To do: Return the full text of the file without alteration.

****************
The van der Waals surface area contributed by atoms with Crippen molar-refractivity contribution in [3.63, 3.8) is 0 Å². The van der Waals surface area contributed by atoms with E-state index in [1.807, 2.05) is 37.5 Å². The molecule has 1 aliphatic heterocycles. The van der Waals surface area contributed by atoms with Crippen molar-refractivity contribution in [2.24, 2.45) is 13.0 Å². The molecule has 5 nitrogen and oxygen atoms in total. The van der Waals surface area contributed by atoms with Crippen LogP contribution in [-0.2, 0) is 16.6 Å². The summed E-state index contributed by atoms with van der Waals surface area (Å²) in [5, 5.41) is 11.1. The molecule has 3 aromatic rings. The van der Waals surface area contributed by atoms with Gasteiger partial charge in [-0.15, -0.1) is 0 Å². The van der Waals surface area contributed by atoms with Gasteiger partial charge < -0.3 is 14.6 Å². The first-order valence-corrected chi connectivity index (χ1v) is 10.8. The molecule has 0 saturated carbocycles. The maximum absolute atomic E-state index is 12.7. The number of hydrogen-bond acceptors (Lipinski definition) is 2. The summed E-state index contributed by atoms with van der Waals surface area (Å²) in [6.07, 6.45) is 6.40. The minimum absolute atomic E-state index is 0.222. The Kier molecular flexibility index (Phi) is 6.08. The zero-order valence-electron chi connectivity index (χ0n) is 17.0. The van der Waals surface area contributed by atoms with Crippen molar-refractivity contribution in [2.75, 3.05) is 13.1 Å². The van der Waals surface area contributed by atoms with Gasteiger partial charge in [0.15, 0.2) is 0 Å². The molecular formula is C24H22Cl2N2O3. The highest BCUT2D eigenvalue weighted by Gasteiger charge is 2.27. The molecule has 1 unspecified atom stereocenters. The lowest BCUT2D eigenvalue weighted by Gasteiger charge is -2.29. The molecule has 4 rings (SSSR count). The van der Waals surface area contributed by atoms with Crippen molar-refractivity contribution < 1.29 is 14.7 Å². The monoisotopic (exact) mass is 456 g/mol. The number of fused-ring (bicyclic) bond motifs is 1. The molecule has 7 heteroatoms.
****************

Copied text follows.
The van der Waals surface area contributed by atoms with Crippen molar-refractivity contribution in [3.63, 3.8) is 0 Å². The van der Waals surface area contributed by atoms with E-state index in [1.807, 2.05) is 37.5 Å². The molecule has 1 aliphatic heterocycles. The van der Waals surface area contributed by atoms with Crippen molar-refractivity contribution in [2.24, 2.45) is 13.0 Å². The molecule has 5 nitrogen and oxygen atoms in total. The van der Waals surface area contributed by atoms with Crippen LogP contribution in [-0.2, 0) is 16.6 Å². The summed E-state index contributed by atoms with van der Waals surface area (Å²) in [5, 5.41) is 11.1. The molecule has 3 aromatic rings. The van der Waals surface area contributed by atoms with Gasteiger partial charge in [-0.15, -0.1) is 0 Å². The van der Waals surface area contributed by atoms with Gasteiger partial charge < -0.3 is 14.6 Å². The first-order valence-corrected chi connectivity index (χ1v) is 10.8. The molecule has 0 saturated carbocycles. The maximum absolute atomic E-state index is 12.7. The number of hydrogen-bond acceptors (Lipinski definition) is 2. The summed E-state index contributed by atoms with van der Waals surface area (Å²) in [6.07, 6.45) is 6.40. The minimum absolute atomic E-state index is 0.222. The Kier molecular flexibility index (Phi) is 6.08. The zero-order valence-electron chi connectivity index (χ0n) is 17.0. The van der Waals surface area contributed by atoms with Crippen molar-refractivity contribution in [2.75, 3.05) is 13.1 Å². The van der Waals surface area contributed by atoms with Gasteiger partial charge in [0.15, 0.2) is 0 Å². The molecular formula is C24H22Cl2N2O3. The highest BCUT2D eigenvalue weighted by Gasteiger charge is 2.27. The molecule has 1 unspecified atom stereocenters. The lowest BCUT2D eigenvalue weighted by Gasteiger charge is -2.29. The molecule has 4 rings (SSSR count). The van der Waals surface area contributed by atoms with Crippen molar-refractivity contribution < 1.29 is 14.7 Å². The monoisotopic (exact) mass is 456 g/mol. The number of fused-ring (bicyclic) bond motifs is 1. The molecule has 7 heteroatoms.